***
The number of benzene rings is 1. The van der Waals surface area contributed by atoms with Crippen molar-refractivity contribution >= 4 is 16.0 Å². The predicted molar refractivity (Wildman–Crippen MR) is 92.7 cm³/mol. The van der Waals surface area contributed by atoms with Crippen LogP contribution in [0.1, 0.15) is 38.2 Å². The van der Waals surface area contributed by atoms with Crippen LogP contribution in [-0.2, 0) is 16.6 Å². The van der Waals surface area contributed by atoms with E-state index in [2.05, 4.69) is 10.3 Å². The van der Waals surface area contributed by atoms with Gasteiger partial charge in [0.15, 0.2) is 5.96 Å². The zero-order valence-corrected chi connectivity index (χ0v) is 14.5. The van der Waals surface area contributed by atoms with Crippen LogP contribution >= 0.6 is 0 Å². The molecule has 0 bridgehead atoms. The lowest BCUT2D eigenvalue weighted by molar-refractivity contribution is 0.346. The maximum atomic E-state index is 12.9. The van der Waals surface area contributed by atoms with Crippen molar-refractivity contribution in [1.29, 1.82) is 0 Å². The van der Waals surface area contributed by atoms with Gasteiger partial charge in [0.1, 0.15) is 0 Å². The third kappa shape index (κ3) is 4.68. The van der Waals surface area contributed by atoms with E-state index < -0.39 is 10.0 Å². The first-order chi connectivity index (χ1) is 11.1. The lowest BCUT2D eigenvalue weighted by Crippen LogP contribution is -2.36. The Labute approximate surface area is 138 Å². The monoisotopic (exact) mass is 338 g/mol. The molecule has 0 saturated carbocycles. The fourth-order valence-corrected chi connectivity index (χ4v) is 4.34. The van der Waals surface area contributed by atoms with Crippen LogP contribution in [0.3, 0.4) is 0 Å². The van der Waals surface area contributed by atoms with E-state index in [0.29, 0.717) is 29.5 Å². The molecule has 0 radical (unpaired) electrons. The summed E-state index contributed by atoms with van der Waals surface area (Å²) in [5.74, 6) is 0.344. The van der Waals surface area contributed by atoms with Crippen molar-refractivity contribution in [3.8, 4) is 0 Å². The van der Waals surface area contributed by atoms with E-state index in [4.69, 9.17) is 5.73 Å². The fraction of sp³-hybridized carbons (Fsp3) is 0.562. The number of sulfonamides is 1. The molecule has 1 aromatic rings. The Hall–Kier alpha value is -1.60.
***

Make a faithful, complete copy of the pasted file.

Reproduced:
The number of benzene rings is 1. The van der Waals surface area contributed by atoms with Crippen molar-refractivity contribution >= 4 is 16.0 Å². The predicted molar refractivity (Wildman–Crippen MR) is 92.7 cm³/mol. The van der Waals surface area contributed by atoms with Crippen LogP contribution in [0.1, 0.15) is 38.2 Å². The van der Waals surface area contributed by atoms with Crippen LogP contribution in [-0.2, 0) is 16.6 Å². The van der Waals surface area contributed by atoms with E-state index in [2.05, 4.69) is 10.3 Å². The van der Waals surface area contributed by atoms with Gasteiger partial charge in [0.15, 0.2) is 5.96 Å². The zero-order valence-corrected chi connectivity index (χ0v) is 14.5. The van der Waals surface area contributed by atoms with Crippen LogP contribution >= 0.6 is 0 Å². The molecule has 0 bridgehead atoms. The lowest BCUT2D eigenvalue weighted by molar-refractivity contribution is 0.346. The maximum atomic E-state index is 12.9. The van der Waals surface area contributed by atoms with Crippen molar-refractivity contribution in [1.29, 1.82) is 0 Å². The van der Waals surface area contributed by atoms with Gasteiger partial charge in [0.1, 0.15) is 0 Å². The third kappa shape index (κ3) is 4.68. The van der Waals surface area contributed by atoms with E-state index < -0.39 is 10.0 Å². The first-order chi connectivity index (χ1) is 11.1. The lowest BCUT2D eigenvalue weighted by Crippen LogP contribution is -2.36. The Labute approximate surface area is 138 Å². The monoisotopic (exact) mass is 338 g/mol. The molecule has 0 saturated carbocycles. The fourth-order valence-corrected chi connectivity index (χ4v) is 4.34. The van der Waals surface area contributed by atoms with Crippen LogP contribution in [0.3, 0.4) is 0 Å². The van der Waals surface area contributed by atoms with E-state index in [0.29, 0.717) is 29.5 Å². The molecule has 0 radical (unpaired) electrons. The summed E-state index contributed by atoms with van der Waals surface area (Å²) in [5.74, 6) is 0.344. The van der Waals surface area contributed by atoms with Crippen molar-refractivity contribution in [3.8, 4) is 0 Å². The van der Waals surface area contributed by atoms with E-state index in [4.69, 9.17) is 5.73 Å². The fraction of sp³-hybridized carbons (Fsp3) is 0.562. The number of sulfonamides is 1. The molecule has 1 aromatic rings. The Hall–Kier alpha value is -1.60.